It is always a challenging experience to deal with the loss of a family member or friend. When you also find yourself responsible for managing the legal aspects of their estate, the situation can become overwhelming. To avoid potential pitfalls it is prudent to seek guidance from an experienced probate attorney. To help you get started, the attorneys at Wilcox Attorneys, PA offer this Arkansas Executor Guide to Probate.
Fundamentals of Probate
Probate is the legal procedure that facilitates the administration of a deceased person’s estate. The probate process serves multiple purposes. Probate proves the authenticity of the decedent’s Last Will and Testament (if one exists), settles the decedent’s outstanding debts, and transfers the estate’s assets to its beneficiaries and/or heirs. If a Will is in place, the individual designated as the Executor in that Will is usually appointed to the role of overseeing the probate process. In cases where the decedent passed away without a Will, a family member typically steps forward to take on the responsibility of managing probate as the Personal Representative (PR) of the estate.
Arkansas Executor Guide
Probate can range from a straightforward and uncomplicated process to one that is complex and contentious. Although it is not mandatory to work with an attorney when navigating the probate process, seeking legal counsel is a wise choice. Working with an attorney will prevent significant and costly errors. Because each estate is unique, the probate process will be distinct for each case. Nonetheless, these steps and general guidelines that should help if you are the Executor of an estate in Arkansas:
- Locate and review estate planning documents. Identify and review all pertinent estate planning documents. Common documents to search for include the original (with ink signature) Last Will and Testament, trust agreements, life insurance policies, retirement plan documents, property deeds, and documents related to funeral arrangements.
- Categorize and value assets. The Executor should gather all assets and categorize and value them in order to choose the right type of probate. In addition to formal probate, Arkansas offers an alternative procedure for handling smaller estates. If the value of the probate estate does not exceed $100,000, excluding the homestead and other allowances, it may qualify as a Small Estate. Always check to see if the estate qualifies for the use of a Small Estate Affidavit in lieu of formal probate.
- Get probate started. The Executor or Personal Representative must file a petition with the appropriate court in the county where the decedent was a resident at the time of death. The original Will (if applicable) and a certified copy of the decedent’s death certificate must also be filed in the Probate case. The court will then issue an order appointing you as the Executor/PR of the estate or set a hearing at which you will be appointed. An experienced Probate Attorney can and should prepare all of the documents.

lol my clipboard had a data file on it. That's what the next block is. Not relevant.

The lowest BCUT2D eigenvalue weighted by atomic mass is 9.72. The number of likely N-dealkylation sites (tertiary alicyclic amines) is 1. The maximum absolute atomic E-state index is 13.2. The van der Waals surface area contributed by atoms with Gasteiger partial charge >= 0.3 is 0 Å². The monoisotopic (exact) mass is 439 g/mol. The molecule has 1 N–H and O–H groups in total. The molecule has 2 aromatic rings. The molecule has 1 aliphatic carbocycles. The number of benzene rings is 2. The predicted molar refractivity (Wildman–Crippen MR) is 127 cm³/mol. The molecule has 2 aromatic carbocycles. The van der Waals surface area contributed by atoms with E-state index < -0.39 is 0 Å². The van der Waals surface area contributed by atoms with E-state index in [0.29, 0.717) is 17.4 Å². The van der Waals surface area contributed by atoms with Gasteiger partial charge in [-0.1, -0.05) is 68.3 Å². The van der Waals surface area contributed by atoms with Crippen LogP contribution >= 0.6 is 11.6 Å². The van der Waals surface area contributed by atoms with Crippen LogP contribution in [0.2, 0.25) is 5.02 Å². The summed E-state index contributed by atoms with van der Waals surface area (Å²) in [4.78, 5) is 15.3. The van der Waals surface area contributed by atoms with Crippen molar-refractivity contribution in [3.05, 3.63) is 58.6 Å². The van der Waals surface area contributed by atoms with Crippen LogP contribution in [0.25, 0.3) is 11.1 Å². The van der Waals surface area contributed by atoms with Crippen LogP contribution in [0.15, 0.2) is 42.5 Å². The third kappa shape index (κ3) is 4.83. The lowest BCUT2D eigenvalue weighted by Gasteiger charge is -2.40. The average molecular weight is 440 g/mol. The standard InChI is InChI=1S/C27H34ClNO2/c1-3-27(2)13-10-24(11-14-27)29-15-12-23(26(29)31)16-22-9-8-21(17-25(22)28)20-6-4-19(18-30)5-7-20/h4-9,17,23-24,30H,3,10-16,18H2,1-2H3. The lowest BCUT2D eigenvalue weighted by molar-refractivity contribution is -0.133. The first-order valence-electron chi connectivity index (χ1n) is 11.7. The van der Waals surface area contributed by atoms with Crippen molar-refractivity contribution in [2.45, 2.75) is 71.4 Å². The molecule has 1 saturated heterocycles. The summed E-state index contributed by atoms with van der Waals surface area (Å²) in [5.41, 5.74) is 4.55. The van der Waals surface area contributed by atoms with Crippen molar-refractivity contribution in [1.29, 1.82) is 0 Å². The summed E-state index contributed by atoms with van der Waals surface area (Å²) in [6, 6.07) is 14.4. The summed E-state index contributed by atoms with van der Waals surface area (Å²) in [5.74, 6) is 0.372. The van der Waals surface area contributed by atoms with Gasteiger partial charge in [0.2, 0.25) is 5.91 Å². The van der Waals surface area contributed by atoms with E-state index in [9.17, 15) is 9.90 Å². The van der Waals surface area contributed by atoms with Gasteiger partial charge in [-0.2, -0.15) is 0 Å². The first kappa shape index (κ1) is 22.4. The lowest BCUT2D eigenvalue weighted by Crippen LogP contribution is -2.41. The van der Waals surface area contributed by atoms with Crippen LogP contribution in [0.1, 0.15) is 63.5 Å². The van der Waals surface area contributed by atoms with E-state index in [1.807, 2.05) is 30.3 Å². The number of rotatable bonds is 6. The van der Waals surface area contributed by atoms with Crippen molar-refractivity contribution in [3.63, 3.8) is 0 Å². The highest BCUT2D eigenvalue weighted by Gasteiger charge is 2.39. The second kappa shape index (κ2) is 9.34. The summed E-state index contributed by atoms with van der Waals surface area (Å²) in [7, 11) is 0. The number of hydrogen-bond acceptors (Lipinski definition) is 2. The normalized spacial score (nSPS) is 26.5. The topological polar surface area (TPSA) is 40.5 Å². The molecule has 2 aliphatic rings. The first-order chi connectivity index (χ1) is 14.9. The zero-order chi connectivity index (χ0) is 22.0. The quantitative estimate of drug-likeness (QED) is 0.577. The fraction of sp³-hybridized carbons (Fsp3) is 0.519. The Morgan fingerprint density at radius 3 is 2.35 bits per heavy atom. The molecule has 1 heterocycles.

- Secure assets. The Executor must make sure that all estate assets are secured. This might include taking physical control of assets or just closing out financial accounts.
- Identify and notify beneficiaries, heirs, and creditors. Beneficiaries are named in the decedent’s Will. Heirs are people who would inherit from the estate under the Arkansas intestate succession laws. Notice must be sent to all known beneficiaries, heirs, and creditors of the estate and you must publish a notice to creditors in a local newspaper. Both notices have specific statutory requirements.
- Get DOD values. Every estate asset must be valued as of the date of death. For some assets, such as real property, vehicles, and collectibles, a professional appraisal is usually required.
- Review and pay creditor claims. Creditors typically have six months from the original date of publication to file a claim against the estate. The Executor must approve or deny each claim. All approved claims must be paid before any assets can be distributed to heirs or beneficiaries. Additionally, any estate taxes and expenses must also be paid before assets are distributed.
- Transfer assets. An attorney will prepare all legal documents necessary to transfer the remaining assets to the named beneficiaries or heirs of the estate. The judge must approve all distributions.
Do You Need Assistance Probating an Estate in Arkansas?
For additional information, sign up for one of our FREE estate planning webinars. If you need assistance probating an estate in Arkansas, contact the experienced attorneys at Wilcox Attorneys, PA. Call 479-443-0062 or email firstname.lastname@example.org to schedule your appointment. We serve all of Northwest Arkansas including Washington, Benton, Carrol, and Madison Counties.
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